I don’t know about you, but I got tired of having 47 notebooks to keep track of my life.
I had a journal, a gratitude book, prayer work, calendar, to-do lists, online to-do lists, legal pads… it goes on and on. So, my idea was to try and gather the tools that I actually use to organize my actual life and put them all in one place for you.
I designed The Real Life Planner to manage all the things in your life. This is an actual, spiral-bound book that we’ll send to you in the mail.
Let’s talk about the different pages and their sections.
The Could-Do List
First up, The Real Life Planner has a Could-Do list for each day. Those of you that are familiar with my Get It Done method and have read the book or done the program will know all about this.This list is for everything in your life, from calling your best friend to heading to the farmers market.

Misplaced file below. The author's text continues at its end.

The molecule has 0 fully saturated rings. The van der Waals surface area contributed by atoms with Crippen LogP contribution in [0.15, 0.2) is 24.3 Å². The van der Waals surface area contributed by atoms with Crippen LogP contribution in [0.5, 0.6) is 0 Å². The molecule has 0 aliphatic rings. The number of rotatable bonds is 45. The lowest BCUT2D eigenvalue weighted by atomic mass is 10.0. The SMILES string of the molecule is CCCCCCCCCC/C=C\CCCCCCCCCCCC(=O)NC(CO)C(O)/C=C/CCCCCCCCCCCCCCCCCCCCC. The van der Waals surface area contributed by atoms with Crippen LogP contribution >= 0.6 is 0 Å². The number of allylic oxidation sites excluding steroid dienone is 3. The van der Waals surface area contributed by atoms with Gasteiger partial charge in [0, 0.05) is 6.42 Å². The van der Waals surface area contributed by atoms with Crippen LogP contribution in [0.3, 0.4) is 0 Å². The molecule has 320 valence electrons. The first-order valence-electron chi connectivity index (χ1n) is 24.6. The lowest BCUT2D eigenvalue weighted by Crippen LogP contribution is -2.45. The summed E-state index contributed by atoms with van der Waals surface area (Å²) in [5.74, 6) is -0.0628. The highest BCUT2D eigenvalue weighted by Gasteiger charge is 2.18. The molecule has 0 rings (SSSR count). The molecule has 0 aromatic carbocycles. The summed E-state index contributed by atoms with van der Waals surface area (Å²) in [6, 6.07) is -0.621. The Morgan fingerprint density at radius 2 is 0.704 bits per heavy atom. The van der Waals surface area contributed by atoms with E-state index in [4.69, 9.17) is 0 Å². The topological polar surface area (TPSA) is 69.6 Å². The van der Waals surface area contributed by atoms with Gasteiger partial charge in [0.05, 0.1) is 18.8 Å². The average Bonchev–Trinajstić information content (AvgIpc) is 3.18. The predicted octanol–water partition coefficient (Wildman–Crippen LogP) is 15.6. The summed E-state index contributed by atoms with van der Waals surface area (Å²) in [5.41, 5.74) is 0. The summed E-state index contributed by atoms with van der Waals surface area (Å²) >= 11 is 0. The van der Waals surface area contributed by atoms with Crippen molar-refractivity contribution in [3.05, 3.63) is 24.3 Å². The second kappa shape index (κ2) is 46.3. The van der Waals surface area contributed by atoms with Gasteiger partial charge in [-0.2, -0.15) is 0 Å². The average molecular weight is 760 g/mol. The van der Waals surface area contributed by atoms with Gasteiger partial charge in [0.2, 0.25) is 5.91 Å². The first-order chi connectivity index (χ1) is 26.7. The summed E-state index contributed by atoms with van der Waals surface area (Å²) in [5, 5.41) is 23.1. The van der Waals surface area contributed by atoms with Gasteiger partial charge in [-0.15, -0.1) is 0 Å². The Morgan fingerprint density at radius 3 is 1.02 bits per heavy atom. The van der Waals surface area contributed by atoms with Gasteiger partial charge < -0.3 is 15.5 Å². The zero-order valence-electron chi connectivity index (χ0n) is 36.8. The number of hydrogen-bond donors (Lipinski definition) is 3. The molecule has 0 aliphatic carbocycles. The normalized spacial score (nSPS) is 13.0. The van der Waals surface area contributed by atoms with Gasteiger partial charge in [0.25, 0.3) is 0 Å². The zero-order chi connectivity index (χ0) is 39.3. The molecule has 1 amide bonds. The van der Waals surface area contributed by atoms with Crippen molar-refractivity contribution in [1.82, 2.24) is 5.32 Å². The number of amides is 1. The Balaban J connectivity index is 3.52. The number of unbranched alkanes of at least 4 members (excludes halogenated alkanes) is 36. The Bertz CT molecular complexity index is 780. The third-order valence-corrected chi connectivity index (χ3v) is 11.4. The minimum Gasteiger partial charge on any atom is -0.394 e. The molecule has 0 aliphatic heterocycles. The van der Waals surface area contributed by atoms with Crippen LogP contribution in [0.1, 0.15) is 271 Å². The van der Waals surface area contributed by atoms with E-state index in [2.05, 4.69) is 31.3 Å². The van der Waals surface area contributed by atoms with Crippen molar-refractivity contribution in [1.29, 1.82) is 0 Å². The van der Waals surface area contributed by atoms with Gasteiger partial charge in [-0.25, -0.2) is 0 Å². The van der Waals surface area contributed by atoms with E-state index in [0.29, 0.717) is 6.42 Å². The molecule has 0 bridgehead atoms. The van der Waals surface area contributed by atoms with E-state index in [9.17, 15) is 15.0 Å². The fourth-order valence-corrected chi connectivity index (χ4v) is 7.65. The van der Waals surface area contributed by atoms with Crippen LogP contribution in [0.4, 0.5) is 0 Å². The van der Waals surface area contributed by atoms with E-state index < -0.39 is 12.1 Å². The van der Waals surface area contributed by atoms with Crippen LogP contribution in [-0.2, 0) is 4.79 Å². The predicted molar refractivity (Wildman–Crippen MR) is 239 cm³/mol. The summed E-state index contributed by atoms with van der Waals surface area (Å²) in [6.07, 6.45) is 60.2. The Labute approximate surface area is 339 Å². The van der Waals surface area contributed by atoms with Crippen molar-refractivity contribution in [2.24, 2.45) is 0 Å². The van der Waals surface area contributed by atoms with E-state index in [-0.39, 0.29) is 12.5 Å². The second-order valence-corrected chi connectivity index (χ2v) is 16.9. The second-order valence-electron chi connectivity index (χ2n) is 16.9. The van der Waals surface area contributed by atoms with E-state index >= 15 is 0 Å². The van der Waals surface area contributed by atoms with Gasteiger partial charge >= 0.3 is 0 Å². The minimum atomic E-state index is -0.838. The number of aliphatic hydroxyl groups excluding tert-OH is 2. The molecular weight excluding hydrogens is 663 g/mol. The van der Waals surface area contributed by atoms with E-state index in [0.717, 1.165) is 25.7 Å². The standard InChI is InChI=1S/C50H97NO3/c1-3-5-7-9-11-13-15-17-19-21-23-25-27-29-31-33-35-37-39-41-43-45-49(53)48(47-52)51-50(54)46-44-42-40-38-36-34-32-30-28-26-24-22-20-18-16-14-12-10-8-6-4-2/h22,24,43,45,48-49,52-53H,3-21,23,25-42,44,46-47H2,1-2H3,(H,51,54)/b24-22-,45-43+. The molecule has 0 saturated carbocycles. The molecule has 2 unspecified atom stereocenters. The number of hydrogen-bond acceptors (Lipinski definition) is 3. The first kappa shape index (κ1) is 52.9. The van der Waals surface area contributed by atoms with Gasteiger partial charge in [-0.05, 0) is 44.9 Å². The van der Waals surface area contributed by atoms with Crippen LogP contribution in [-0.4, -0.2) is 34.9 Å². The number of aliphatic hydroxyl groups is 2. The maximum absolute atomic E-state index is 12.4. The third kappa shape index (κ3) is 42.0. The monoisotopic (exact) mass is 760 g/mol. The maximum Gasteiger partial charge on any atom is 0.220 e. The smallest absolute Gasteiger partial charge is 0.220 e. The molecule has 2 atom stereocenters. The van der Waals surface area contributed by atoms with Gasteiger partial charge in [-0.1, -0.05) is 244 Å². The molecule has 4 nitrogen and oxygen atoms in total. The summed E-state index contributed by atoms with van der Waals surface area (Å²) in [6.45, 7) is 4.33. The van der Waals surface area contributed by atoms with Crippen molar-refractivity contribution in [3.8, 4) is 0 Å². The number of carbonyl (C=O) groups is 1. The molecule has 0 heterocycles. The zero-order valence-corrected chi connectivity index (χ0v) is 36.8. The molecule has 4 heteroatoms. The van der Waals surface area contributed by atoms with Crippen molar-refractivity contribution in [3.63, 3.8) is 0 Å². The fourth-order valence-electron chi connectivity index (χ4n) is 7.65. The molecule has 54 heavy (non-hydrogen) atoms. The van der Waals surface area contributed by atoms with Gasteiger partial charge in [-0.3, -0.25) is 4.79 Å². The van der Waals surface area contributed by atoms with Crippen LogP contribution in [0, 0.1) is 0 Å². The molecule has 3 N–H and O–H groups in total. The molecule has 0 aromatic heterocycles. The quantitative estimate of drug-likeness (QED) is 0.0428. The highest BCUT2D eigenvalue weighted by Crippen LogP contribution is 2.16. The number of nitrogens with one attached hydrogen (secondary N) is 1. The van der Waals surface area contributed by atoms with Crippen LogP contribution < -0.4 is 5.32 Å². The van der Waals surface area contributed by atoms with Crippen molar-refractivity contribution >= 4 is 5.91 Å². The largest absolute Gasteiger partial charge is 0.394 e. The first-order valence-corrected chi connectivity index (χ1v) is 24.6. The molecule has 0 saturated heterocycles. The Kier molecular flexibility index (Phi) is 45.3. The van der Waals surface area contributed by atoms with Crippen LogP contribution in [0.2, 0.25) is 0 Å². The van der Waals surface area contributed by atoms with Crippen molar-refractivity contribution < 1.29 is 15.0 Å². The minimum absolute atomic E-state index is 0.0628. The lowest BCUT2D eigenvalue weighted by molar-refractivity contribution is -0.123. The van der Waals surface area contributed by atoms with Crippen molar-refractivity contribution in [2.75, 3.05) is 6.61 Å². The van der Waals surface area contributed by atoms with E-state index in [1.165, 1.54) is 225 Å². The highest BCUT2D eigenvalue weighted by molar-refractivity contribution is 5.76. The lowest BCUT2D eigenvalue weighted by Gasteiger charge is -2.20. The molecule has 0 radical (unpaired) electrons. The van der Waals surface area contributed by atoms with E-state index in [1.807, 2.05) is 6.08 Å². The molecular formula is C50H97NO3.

First, it asks you for the thing you need to do and tells you to rename it. Call it something fun, because sometimes we don’t want to do something because it has a boring name. For example, Project Dinner Party sounds way better than cleaning off the dining room table. Rename your tasks for maximum fun.
The time element is designed to keep you accountable. If you write something down that you cannot assign a time to, then your project is too big. That is one of the main causes for procrastination. For example, if I put down “write book” that seems impossible- who knows how long that will take. But, if I write “revise chapter 4”, that I can do. If you have projects that aren’t getting done, figure out if it’s too big. Ask yourself if you can chunk it down more and assign a time to it.
The time section is also great for when you’re feeling overwhelmed. A long list can seem daunting, but when there’s a time next to it you can see “oh, that’s only going to be 10 minutes and this is 15, that’s 30… I’ve only got 3 hours worth of stuff here and then I can go to the beach.” Another great reason for having the time on there is for when you have a small block of time before a meeting or appointment. You can say “oh hey, here’s this little 10 minute task- I can squeeze that in.” This way you can chip away at your list and get things done.